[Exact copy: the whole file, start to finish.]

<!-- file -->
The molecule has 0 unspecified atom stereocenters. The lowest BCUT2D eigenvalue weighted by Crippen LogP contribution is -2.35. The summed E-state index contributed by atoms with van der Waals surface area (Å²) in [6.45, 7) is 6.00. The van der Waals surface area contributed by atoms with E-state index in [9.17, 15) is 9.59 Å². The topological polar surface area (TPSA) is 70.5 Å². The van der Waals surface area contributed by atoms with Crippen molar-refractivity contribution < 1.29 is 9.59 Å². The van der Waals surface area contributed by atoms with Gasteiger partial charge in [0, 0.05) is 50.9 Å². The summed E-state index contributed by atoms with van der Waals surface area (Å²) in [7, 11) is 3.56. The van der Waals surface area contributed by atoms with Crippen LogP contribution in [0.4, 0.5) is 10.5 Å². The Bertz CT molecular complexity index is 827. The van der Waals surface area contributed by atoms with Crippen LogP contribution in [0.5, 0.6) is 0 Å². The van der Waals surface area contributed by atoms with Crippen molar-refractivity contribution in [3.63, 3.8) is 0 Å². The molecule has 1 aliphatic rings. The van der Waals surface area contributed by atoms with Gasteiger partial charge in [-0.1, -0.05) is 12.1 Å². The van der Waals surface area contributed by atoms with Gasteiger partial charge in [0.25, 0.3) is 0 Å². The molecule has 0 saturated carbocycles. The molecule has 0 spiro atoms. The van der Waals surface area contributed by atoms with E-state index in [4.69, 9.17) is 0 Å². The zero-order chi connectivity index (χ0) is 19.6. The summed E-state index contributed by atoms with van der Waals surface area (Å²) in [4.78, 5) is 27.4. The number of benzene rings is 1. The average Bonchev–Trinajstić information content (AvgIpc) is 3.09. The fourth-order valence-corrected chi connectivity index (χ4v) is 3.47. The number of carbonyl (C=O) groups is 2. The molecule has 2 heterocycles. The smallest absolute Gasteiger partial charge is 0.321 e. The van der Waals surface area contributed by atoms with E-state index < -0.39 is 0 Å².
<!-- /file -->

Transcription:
The molecule has 0 unspecified atom stereocenters. The lowest BCUT2D eigenvalue weighted by Crippen LogP contribution is -2.35. The summed E-state index contributed by atoms with van der Waals surface area (Å²) in [6.45, 7) is 6.00. The van der Waals surface area contributed by atoms with E-state index in [9.17, 15) is 9.59 Å². The topological polar surface area (TPSA) is 70.5 Å². The van der Waals surface area contributed by atoms with Crippen molar-refractivity contribution < 1.29 is 9.59 Å². The van der Waals surface area contributed by atoms with Gasteiger partial charge in [0, 0.05) is 50.9 Å². The summed E-state index contributed by atoms with van der Waals surface area (Å²) in [7, 11) is 3.56. The van der Waals surface area contributed by atoms with Crippen LogP contribution in [0.4, 0.5) is 10.5 Å². The Bertz CT molecular complexity index is 827. The van der Waals surface area contributed by atoms with Crippen LogP contribution in [0.5, 0.6) is 0 Å². The van der Waals surface area contributed by atoms with Crippen molar-refractivity contribution in [3.63, 3.8) is 0 Å². The molecule has 1 aliphatic rings. The van der Waals surface area contributed by atoms with Gasteiger partial charge in [-0.1, -0.05) is 12.1 Å². The van der Waals surface area contributed by atoms with Gasteiger partial charge in [0.25, 0.3) is 0 Å². The molecule has 0 saturated carbocycles. The molecule has 0 spiro atoms. The van der Waals surface area contributed by atoms with E-state index in [4.69, 9.17) is 0 Å². The zero-order chi connectivity index (χ0) is 19.6. The summed E-state index contributed by atoms with van der Waals surface area (Å²) in [4.78, 5) is 27.4. The number of benzene rings is 1. The average Bonchev–Trinajstić information content (AvgIpc) is 3.09. The fourth-order valence-corrected chi connectivity index (χ4v) is 3.47. The number of carbonyl (C=O) groups is 2. The molecule has 2 heterocycles. The smallest absolute Gasteiger partial charge is 0.321 e. The van der Waals surface area contributed by atoms with E-state index < -0.39 is 0 Å².